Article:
Potential reasons one might be blackballed

Discussion in 'Frequently Asked Questions' started by RobertTheBruce, Dec 31, 2015.

  1. RobertTheBruce

    RobertTheBruce Registered User

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    Like it states in the topic, I am wondering if I do petition what are some reasons I might be turned away?
     
  2. JJones

    JJones Moderator Staff Member

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    Typically a petition will ask several questions which need to be answered correctly in order to be accepted such as those pertaining to a faith in deity, maims, defects, sanity, and proper age.

    Those are the more common reasons a man might not be accepted, but keep in mind that when it comes time for the lodge to vote, nobody has to justify why they voted for or against anyone's acceptance.

    When in doubt, ask someone from the lodge you're petitioning, they will know better than anyone here.
     
  3. JamestheJust

    JamestheJust Registered User

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    It may be of use to meet some of the members before you petition - to make sure they are your sort of people. If they are then you need have little concern for rejection.
     
  4. dfreybur

    dfreybur Premium Member

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    Candidates who are turned away before they come to vote, are told the reasons why they were turned down. They answered no to one of the crucial questions, it came up that their wife objects, they are currently homeless. Being turned away at that stage technically isn't the same as being rejected at the time of the ballot.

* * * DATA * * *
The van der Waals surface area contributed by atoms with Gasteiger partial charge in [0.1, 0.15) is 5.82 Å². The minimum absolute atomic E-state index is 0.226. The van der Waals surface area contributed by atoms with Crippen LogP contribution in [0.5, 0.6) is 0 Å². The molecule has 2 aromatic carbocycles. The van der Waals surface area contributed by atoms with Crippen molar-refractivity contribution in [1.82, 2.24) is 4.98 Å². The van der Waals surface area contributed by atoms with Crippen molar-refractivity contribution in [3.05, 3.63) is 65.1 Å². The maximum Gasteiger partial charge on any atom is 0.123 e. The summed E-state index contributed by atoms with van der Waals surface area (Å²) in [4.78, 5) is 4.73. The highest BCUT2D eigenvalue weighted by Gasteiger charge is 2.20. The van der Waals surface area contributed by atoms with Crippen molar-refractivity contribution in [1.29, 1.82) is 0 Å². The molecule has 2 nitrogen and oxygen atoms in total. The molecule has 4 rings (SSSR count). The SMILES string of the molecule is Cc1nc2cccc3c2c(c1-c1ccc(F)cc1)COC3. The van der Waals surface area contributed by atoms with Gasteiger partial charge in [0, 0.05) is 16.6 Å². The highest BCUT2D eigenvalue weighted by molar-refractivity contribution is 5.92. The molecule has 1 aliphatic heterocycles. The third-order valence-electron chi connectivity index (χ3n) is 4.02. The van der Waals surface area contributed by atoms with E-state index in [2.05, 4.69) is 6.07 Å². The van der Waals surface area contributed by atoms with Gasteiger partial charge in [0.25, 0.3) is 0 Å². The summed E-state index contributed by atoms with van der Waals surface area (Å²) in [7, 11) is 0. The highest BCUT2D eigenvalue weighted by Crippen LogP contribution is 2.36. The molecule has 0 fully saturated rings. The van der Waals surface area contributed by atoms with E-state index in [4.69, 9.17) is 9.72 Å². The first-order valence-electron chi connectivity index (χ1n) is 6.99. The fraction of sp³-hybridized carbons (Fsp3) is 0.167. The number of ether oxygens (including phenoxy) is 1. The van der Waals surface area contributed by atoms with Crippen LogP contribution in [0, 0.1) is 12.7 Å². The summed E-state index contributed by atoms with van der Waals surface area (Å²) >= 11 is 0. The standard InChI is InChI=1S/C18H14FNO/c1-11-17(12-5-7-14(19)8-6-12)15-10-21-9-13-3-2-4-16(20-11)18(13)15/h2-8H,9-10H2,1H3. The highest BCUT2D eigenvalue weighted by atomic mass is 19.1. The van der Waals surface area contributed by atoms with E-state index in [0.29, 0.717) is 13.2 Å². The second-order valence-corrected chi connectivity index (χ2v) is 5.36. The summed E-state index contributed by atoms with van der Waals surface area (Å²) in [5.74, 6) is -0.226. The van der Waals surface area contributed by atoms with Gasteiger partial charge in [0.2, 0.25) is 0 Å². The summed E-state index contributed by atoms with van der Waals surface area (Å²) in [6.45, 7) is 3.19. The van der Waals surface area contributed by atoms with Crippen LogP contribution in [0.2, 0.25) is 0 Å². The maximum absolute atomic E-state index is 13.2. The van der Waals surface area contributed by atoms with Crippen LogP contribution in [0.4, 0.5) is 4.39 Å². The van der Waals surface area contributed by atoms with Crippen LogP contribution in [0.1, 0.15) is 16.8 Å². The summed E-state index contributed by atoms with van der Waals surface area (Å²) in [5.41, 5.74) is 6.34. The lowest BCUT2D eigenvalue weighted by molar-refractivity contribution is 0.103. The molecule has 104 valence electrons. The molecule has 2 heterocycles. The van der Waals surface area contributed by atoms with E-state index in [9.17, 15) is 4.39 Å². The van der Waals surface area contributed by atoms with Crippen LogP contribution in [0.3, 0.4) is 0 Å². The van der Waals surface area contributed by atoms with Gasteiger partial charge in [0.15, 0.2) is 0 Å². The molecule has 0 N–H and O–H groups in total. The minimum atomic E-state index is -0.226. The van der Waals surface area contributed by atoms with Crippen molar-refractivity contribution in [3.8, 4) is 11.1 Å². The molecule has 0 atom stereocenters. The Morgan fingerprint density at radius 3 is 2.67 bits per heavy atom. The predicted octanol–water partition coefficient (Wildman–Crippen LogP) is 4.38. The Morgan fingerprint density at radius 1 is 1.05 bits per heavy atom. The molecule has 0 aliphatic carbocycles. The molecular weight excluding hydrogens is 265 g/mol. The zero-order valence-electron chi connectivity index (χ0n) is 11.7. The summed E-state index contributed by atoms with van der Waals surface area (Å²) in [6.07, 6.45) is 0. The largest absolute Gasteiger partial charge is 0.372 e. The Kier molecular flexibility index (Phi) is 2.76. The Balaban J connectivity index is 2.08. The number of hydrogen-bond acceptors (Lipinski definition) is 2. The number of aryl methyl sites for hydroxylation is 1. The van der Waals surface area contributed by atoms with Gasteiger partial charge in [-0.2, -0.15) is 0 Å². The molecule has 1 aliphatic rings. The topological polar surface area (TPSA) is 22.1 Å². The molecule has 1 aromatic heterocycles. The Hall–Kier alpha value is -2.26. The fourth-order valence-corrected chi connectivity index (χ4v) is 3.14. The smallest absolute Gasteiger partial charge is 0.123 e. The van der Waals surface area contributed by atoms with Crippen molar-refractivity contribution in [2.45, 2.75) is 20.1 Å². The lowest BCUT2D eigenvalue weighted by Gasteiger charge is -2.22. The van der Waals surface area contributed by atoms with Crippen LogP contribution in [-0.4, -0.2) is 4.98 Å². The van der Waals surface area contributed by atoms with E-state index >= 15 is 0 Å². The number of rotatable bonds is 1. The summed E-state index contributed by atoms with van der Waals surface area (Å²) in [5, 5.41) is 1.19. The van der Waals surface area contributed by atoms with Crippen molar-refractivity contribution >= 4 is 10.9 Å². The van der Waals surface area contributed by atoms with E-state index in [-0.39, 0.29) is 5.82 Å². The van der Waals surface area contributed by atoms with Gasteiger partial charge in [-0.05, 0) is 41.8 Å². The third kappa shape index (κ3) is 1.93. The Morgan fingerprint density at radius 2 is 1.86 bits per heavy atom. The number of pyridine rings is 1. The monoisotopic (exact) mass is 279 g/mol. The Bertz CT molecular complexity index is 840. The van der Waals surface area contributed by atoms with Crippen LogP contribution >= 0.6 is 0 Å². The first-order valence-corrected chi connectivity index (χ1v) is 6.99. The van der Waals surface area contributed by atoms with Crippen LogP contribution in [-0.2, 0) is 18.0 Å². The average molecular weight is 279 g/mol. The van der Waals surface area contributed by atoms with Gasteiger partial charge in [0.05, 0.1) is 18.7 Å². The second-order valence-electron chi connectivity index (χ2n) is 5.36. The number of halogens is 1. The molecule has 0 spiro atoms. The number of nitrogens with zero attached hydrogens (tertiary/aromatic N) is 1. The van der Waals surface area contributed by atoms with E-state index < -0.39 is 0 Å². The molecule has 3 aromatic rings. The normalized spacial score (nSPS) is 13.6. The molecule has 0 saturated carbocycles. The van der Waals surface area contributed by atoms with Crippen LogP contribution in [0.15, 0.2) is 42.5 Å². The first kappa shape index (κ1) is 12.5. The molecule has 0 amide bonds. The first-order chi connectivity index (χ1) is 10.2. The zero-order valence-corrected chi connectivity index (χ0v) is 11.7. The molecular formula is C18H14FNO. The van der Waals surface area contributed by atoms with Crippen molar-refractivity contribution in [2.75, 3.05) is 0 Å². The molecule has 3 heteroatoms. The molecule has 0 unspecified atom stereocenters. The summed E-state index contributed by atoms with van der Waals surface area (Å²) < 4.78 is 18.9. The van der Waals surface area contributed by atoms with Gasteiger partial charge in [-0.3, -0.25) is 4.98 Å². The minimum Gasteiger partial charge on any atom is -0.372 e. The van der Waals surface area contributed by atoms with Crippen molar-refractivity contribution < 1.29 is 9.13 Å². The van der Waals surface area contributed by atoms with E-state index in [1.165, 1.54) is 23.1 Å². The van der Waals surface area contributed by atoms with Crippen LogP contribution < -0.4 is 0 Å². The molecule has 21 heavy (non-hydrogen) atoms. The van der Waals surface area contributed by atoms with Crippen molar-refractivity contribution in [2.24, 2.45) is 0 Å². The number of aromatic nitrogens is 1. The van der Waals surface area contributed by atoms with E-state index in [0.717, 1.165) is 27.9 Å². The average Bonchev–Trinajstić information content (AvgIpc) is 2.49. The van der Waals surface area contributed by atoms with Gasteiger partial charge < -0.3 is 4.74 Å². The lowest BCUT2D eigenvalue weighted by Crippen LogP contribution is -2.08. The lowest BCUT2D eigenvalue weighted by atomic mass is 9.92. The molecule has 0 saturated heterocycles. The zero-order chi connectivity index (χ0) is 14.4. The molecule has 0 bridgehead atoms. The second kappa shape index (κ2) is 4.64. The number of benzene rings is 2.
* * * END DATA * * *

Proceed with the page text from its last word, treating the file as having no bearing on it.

Every candidate must face a ballot. The lodge conducts a secret ballot. One negative and you are rejected. In some jurisdictions it takes 2 or 3 negatives rather than one. Few are rejected at this point, but none who are rejected at this point are ever told why. In fact it is forbidden to ask any brother how he balloted or why. It is forbidden to tell anyone how you balloted or why. The time of the ballot is the time when a lodge member may protect his lodge without ever saying why.

    Of course there is potential for abuse at the time of the ballot. It is possible for a brother to reject a candidate for petty reasons. Fortunately rejections are rare. It is possible for a brother to kill a lodge by attrition for undisclosed reasons by rejecting every candidate. Fortunately that is even more rare.
     
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  5. Warrior1256

    Warrior1256 Site Benefactor